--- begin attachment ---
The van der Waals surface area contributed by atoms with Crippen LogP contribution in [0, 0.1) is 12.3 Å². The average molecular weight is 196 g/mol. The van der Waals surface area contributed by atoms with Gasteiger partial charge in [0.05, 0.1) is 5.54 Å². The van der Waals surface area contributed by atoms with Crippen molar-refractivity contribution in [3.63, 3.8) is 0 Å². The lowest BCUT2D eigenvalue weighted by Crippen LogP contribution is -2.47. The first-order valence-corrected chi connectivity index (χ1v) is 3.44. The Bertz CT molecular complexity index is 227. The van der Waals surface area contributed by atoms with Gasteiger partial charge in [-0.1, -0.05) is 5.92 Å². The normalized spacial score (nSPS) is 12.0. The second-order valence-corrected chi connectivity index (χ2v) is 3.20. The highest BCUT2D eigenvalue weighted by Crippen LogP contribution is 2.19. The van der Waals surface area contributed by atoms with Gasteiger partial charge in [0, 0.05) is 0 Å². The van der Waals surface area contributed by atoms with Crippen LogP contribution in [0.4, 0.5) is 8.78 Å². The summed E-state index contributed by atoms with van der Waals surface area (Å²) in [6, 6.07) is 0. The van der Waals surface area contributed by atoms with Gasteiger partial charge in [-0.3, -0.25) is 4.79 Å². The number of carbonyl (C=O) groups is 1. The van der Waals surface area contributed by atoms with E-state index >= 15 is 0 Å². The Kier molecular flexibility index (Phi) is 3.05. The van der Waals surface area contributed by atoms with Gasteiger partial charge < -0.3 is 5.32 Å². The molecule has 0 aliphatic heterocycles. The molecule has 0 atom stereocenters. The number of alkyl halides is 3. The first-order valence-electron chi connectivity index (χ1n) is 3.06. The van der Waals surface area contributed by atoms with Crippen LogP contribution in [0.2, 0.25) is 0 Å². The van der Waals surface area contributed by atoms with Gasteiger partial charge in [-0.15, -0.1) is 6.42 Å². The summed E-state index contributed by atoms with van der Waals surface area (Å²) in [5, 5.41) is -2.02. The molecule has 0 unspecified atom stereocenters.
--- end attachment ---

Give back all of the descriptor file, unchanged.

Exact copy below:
The van der Waals surface area contributed by atoms with Crippen LogP contribution in [0, 0.1) is 12.3 Å². The average molecular weight is 196 g/mol. The van der Waals surface area contributed by atoms with Gasteiger partial charge in [0.05, 0.1) is 5.54 Å². The van der Waals surface area contributed by atoms with Crippen molar-refractivity contribution in [3.63, 3.8) is 0 Å². The lowest BCUT2D eigenvalue weighted by Crippen LogP contribution is -2.47. The first-order valence-corrected chi connectivity index (χ1v) is 3.44. The Bertz CT molecular complexity index is 227. The van der Waals surface area contributed by atoms with Gasteiger partial charge in [-0.1, -0.05) is 5.92 Å². The normalized spacial score (nSPS) is 12.0. The second-order valence-corrected chi connectivity index (χ2v) is 3.20. The highest BCUT2D eigenvalue weighted by Crippen LogP contribution is 2.19. The van der Waals surface area contributed by atoms with Gasteiger partial charge in [0, 0.05) is 0 Å². The van der Waals surface area contributed by atoms with Crippen LogP contribution in [0.4, 0.5) is 8.78 Å². The summed E-state index contributed by atoms with van der Waals surface area (Å²) in [6, 6.07) is 0. The van der Waals surface area contributed by atoms with Gasteiger partial charge in [-0.3, -0.25) is 4.79 Å². The number of carbonyl (C=O) groups is 1. The van der Waals surface area contributed by atoms with E-state index >= 15 is 0 Å². The Kier molecular flexibility index (Phi) is 3.05. The van der Waals surface area contributed by atoms with Gasteiger partial charge < -0.3 is 5.32 Å². The molecule has 0 aliphatic heterocycles. The molecule has 0 atom stereocenters. The number of alkyl halides is 3. The first-order valence-electron chi connectivity index (χ1n) is 3.06. The van der Waals surface area contributed by atoms with Crippen LogP contribution in [0.2, 0.25) is 0 Å². The van der Waals surface area contributed by atoms with Gasteiger partial charge in [-0.15, -0.1) is 6.42 Å². The summed E-state index contributed by atoms with van der Waals surface area (Å²) in [5, 5.41) is -2.02. The molecule has 0 unspecified atom stereocenters.